• Thu. Apr 18th, 2024

Unsavoury scenes sour Khabib’s victory over McGregor at UFC 229

ByElliot Corbett

Oct 22, 2018

“It’s bad for the brand, it’s bad for the sport, it’s bad for both fight camps. I don’t know how anyone can come out looking good from this.” Those were the words of Ultimate Fighting Championship (UFC) President Dana White following the chaotic scenes in the T-Mobile Arena in Las Vegas, Nevada on the night of Saturday, 6 October.

‘The Notorious’ Conor McGregor made his long-awaited return to the octagon for the first time since defeating Eddie Alvarez by knock-out to win the 155lb belt. During his Mixed Martial Arts (MMA) hiatus, McGregor became one of the highest paid athletes in history following his 10th round loss to Floyd Mayweather Jr in the ‘biggest boxing match in history’.

He made the decision to return to the UFC in August to reclaim his Lightweight Championship, which he was stripped of due to inactivity in April, as he claimed he had never been beaten for the belt.

The man he would take on was the current unbeaten champion, Khabib ‘The Eagle’ Nurmagomedov from Dagestan, Russia. In his previous 26 professional fights, he boasted an incredible 100 per cent win record, with eight victories by knockout and nine by submission.

McGregor started the pre-match mind games long before the two men even stepped into the octagon. Two days before their fight, he showed up over 30 minutes late for their press conference. Khabib had sensed the disrespect from his opponent and left after only 15 minutes of questions from the media.

However, he remained resolute in his ability to stretch his winning run to 27 fights, stating: “He has to kill me to stop me.” When McGregor eventually showed up, blaming “Vegas traffic” for his lateness, he would go on to label Nurmagomedov’s manager a “terrorist” and even found time to promote his own branded whiskey during his trademarked trash talking.

Tensions had been running high between the two camps for the past few months, with McGregor reportedly making comments regarding Khabib’s accent and religious views. After hearing of Khabib allegedly harassing one of McGregor’s friends and training partners, Artem Lobov, at a New York hotel, Conor and his team attacked Nurmagomedov’s team bus sparking mass outrage and headlines across the sporting world.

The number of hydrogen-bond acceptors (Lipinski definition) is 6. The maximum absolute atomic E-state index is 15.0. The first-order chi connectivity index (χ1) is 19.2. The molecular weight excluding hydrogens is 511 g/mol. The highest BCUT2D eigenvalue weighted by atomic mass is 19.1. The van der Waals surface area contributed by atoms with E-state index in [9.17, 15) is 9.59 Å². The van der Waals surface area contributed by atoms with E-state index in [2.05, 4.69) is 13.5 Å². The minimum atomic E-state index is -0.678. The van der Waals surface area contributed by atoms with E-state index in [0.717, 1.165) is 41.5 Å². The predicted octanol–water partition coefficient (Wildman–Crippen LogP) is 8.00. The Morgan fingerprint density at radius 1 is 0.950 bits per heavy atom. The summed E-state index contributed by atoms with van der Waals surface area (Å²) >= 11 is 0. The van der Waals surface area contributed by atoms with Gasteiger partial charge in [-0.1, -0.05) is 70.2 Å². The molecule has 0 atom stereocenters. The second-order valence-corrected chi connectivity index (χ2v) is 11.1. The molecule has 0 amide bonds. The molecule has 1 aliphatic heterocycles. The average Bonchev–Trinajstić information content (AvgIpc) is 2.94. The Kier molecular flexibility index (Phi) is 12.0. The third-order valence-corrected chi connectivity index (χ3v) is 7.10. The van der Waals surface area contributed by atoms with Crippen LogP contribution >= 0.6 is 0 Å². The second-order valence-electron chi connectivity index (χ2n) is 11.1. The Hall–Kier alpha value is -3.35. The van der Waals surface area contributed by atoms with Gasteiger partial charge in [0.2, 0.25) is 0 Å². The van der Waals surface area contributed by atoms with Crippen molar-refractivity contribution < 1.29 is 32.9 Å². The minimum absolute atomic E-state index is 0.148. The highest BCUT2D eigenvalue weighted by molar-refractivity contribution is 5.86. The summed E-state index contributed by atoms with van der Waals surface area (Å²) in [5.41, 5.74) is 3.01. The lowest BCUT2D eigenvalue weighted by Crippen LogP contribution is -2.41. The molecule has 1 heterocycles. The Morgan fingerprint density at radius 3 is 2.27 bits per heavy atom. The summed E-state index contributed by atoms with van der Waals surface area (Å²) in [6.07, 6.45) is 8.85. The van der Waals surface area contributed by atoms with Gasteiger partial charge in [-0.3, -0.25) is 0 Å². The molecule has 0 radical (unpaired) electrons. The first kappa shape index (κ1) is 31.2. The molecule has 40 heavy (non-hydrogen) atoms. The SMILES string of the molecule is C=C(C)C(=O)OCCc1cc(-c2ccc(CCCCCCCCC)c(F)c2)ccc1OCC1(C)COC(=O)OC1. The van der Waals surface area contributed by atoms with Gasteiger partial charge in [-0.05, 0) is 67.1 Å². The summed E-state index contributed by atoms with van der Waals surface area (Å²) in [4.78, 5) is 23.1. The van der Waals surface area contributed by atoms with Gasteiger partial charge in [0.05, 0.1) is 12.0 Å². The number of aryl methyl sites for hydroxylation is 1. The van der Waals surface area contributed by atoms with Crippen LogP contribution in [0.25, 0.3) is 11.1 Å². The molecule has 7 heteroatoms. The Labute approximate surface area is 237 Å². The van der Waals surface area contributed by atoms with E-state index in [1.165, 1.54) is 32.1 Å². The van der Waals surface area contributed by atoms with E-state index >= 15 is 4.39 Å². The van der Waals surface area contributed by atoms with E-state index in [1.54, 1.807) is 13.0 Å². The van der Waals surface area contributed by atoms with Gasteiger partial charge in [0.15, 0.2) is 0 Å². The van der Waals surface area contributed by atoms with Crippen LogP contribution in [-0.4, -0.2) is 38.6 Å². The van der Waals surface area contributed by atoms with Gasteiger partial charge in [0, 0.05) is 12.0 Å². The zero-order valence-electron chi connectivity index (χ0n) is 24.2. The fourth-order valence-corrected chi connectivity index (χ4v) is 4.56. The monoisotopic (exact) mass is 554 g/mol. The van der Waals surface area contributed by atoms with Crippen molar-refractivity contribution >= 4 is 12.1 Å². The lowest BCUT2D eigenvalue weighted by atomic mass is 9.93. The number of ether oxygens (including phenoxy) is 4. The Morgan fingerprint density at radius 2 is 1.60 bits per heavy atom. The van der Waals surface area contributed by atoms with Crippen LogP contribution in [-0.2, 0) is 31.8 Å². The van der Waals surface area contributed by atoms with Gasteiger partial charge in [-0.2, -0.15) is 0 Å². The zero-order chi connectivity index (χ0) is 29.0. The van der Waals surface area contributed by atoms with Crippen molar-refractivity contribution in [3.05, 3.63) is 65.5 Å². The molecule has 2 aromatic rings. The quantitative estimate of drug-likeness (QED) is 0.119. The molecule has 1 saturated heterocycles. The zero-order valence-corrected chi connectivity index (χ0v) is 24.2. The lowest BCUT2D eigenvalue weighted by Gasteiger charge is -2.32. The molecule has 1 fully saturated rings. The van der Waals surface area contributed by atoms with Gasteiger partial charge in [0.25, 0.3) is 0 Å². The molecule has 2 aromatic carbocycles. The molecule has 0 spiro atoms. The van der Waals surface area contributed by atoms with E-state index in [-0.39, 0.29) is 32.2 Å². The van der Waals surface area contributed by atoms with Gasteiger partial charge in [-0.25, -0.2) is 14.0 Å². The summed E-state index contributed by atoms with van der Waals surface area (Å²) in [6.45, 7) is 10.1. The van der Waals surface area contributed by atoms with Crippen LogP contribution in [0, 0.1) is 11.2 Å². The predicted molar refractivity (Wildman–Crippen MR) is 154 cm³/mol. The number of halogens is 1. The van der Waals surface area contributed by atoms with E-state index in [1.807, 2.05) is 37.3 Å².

Unsurprisingly, Khabib stated before the fight that win, lose or draw he would not shake McGregor’s hand, saying that their fight was now ‘personal’.

When the main event of UFC 229 finally got underway, Khabib let his work in the octagon do his talking. He largely dominated his Irish opponent for the opening three rounds using his wrestling skills to take McGregor to the ground and wear him out. Despite some solid strikes from McGregor, Khabib locked him in a rear naked choke in the fourth round, leaving Conor no choice but to submit for only the second time in his UFC career.

Unfortunately, the action did not stay inside the octagon. Almost immediately following the fight, Khabib leapt over the top of the cage and launched an attack on Dillion Denis, McGregor’s jiu-jitsu coach, sparking a riot inside the T-Mobile Arena. Whilst chaos ensued outside the octagon, inside McGregor was still recovering from his loss when he was blindsided and attacked by three members of Khabib’s team, who had jumped into the octagon whilst everyone’s attention was drawn elsewhere. The three men were later detained and subsequently released.

Many feared that the number of police and security personnel wouldn’t be enough to contain the chaos in the area so both fighters were escorted back to their respective locker rooms, most notably with Khabib leaving without his title belt as Dana White refused to present him with it in the octagon.

It was later revealed that McGregor would receive his pay check for the fight, however, the state of Nevada was withholding Khabib’s $2 million pay check pending an investigation.

The incredible scenes led to worldwide mainstream attention for the UFC. Some would say that it supported the view that it’s a barbaric sport, yet there is always the classic argument: ‘any publicity is good publicity’.

Image: Bruce Dettores via Flickr


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